Children in detention centre decide to stay locked up over Christmas

Homelessness, addiction and violence mean many decline temporary release

Oberstown Children’s Detention Centre. Photograph: Iain White/Fennell Photography

Oberstown Children’s Detention Centre. Photograph: Iain White/Fennell Photography

 

Most children who have permission to go home for Christmas from the State’s only youth detention centre decide to stay locked up instead.

Homelessness, addiction and domestic violence mean many children don’t take up offers of temporary release from the Oberstown Children Detention Campus in north Co Dublin.

This year about nine of the 27 children serving sentences are eligible to leave the facility over Christmas. However only three are going to take up the offer. Another 14 children are there on remand awaiting trial and are not eligible for temporary release.

“You’d imagine most people would want to [go home] but it’s complicated because of their individual needs,” the facility’s director Ben Bergin told The Irish Times.

“They know better than anyone what is going on with their families and they might say ‘You know what, I don’t want to be stuck in the middle of chaos’.”

At risk

Some are at risk of homelessness while others were in the care of the State before entering Oberstown.

“If they were to leave here tomorrow morning they’d be going back into a care-type situation. So there would be no significant difference for them,” Mr Bergin said.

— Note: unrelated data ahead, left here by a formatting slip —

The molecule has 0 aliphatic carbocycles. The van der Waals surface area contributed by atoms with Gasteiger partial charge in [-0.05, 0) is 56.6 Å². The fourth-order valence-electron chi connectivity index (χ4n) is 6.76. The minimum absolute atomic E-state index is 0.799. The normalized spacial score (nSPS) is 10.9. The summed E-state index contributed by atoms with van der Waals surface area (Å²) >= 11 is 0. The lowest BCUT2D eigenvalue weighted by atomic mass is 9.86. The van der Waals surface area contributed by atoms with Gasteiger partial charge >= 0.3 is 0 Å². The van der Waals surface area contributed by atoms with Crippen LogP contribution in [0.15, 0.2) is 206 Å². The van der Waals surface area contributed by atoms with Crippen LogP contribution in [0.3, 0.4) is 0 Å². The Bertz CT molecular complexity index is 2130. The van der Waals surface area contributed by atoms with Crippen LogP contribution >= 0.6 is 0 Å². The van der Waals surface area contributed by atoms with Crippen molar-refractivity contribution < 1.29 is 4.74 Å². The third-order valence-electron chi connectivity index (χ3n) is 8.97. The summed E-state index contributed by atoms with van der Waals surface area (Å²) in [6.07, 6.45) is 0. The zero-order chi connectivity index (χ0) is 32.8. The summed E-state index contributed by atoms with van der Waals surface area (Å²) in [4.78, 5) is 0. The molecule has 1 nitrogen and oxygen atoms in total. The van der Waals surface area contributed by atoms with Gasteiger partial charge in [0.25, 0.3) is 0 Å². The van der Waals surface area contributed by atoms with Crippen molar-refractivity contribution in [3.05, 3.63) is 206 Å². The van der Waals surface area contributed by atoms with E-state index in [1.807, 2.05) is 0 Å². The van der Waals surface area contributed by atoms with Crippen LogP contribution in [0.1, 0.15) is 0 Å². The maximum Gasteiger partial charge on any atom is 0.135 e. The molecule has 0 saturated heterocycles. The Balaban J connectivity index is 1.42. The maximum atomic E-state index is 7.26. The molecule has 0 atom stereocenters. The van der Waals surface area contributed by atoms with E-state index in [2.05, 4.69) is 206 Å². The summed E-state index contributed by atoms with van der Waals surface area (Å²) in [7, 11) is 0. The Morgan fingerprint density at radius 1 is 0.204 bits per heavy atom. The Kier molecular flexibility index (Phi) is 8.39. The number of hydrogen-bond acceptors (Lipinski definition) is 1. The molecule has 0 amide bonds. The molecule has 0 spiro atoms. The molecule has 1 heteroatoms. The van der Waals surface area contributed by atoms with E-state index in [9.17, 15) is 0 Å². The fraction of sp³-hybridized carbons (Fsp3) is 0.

“Other young people may be concerned with offending and how they’d manage out of here.”

Oberstown attempts to make Christmas as normal as possible for its residents, deputy director Lena Timoney said. There are games and movies and staff bring in presents for the young people.

State care

Families are encouraged to visit but some children receive no visits because they are in State care or their parents live too far away, she said. Others have parents who are in prison and video-link visits are used so they can stay in touch.

“For a lot of our young people Christmas might have a very different meaning than it does for the rest of us. They may have a very negative experience at Christmas. We want to give them some good memories and show it can be an enjoyable time,” Ms Timoney said.

Over half of the children who passed though Oberstown in the first part of last year had lost at least one parent through death, imprisonment or long-term separation.